The best part of this story is I moved to my mum’s hometown - a small village in London called Barnes, where her mum still lives as well as her sister. My day involves walking the same paths she did, taking the same buses, visiting the same stores, smelling the same smells and exploring the same sites.
There are three things I know I got from my mum: the worry gene, the inability to make decisions, and the ability to find strength in the most testing times. The first two meant that when I was planning my ‘next steps’ after getting my university degree, I couldn’t really see past life on the North Shore, my hometown in New Zealand. I wanted to move somewhere, to America, London, Fiji, Australia… it was just that the minute I put a destination in my head, the worry gene would kick in and suddenly I couldn’t make decisions. So I settled. I chose to travel to America, London and Europe for four months. That way, I wasn’t making a long-term commitment, and therefore I wasn’t really making any solid decisions.
But after I returned from my four month trip, the worry gene kicked into overdrive. I worried I should have stayed overseas. I worried that I had spent too much money and just wound up in the same place I started. I worried I hadn’t made the right decisions (when I finally made one), and I worried that my mum would be sad when I told her how hard it was to be back in New Zealand. In secret, I started to write up a pros-and-cons list of what staying in New Zealand would add to my life, and what moving to London could bring. I pondered over the list for days. And it wasn’t until mama added a final point to my list that I could make my decision and stop worrying. She wrote ‘your mum will support you always’. You see, mum and I both carry the worry gene and the inability to make decisions, but we’re also there to combat each other’s worries, help to support in the decision making and give each other the ability to find our inner strength.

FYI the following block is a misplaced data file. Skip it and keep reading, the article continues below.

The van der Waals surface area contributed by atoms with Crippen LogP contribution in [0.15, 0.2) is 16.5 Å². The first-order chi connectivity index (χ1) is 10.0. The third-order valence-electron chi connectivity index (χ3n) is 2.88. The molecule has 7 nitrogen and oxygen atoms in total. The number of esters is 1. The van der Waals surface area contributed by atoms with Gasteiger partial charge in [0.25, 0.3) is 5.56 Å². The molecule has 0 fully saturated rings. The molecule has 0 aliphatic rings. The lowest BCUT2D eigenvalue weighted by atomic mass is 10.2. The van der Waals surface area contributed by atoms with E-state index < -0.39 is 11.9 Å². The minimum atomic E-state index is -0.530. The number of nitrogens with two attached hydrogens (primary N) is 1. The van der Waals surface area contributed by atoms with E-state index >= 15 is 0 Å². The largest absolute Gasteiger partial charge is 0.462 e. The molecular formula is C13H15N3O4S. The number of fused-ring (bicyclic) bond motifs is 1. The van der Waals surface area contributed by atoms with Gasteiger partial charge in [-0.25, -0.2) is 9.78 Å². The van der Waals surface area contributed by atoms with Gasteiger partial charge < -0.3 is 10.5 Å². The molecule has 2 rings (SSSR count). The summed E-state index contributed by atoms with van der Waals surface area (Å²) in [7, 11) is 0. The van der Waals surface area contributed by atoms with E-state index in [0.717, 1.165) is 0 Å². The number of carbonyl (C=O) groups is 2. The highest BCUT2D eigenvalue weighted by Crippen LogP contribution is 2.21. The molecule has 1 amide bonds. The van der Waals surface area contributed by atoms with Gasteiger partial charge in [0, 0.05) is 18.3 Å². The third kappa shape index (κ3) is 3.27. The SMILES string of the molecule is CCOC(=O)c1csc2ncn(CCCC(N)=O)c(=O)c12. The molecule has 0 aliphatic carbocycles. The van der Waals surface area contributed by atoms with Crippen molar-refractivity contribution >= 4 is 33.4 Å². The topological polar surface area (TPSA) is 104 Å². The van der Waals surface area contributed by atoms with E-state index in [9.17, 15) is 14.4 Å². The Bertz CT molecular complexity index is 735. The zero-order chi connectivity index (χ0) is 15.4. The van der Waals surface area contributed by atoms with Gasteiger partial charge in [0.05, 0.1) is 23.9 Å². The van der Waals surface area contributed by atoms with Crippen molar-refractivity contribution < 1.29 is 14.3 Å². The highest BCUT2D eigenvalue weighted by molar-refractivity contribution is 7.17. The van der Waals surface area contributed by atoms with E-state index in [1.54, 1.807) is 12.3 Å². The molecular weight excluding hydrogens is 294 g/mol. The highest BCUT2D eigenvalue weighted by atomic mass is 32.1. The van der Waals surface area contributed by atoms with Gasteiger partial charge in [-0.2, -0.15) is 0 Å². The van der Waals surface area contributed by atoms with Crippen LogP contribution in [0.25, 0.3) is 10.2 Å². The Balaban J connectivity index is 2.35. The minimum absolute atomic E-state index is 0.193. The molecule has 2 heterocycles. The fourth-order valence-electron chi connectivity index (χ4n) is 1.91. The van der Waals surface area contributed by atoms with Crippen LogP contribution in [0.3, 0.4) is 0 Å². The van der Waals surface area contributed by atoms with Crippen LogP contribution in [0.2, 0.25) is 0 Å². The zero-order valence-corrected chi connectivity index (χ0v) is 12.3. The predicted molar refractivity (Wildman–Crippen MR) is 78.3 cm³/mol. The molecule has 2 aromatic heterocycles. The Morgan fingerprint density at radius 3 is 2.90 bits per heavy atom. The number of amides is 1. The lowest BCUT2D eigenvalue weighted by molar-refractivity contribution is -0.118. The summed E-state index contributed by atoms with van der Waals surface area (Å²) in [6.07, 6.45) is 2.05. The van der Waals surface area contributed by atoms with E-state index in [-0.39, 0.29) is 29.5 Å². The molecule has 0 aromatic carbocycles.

Leaving New Zealand for London, meant I had to say goodbye to my best friend - my mum. I was never shy in admitting that my mum had always been, and always would be, my best friend. I didn’t worry about being teased at school for saying it. I had the best mum, and I was proud of that. It was leaving her, I realised, that was making me worry and stall on making a decision about moving away. My mum is my backbone and it took all of my inner strength (and a whole lot of wise words from her about reaching for the stars) to feel it was OK to leave.
The best part of this story is I moved to my mum’s hometown - a small village in London called Barnes, where her mum still lives as well as her sister. My day involves walking the same paths she did, taking the same buses, visiting the same stores, smelling the same smells and exploring the same sites. In a way, it feels like I am her, and she is me. I am living her past and she is living mine. She lives in my hometown and I live in hers. It is because of my mum that I am where I am, I have achieved what I have achieved and I have the strength to be strong.
Because of my mum, I have made a huge step, and I have stopped worrying. I have made a decision. And we have never been closer or stronger or as greater friends. Our yearly visits consist of two weeks of mother-daughter time. We enjoy a glass of wine, shopping on Oxford Street, walking along Orewa Beach. Mum gave me the courage to overcome my worries, to make a decision and to find the strength to travel and to settle in a new place. Or an old home. However we choose to look at it.
Author - Rebecca Benson
Rebecca Benson is a Kiwi living in London. She’s a client manager at a brand and marketing agency and loves fashion. The next place on her travel wishlist is Bali or Thailand.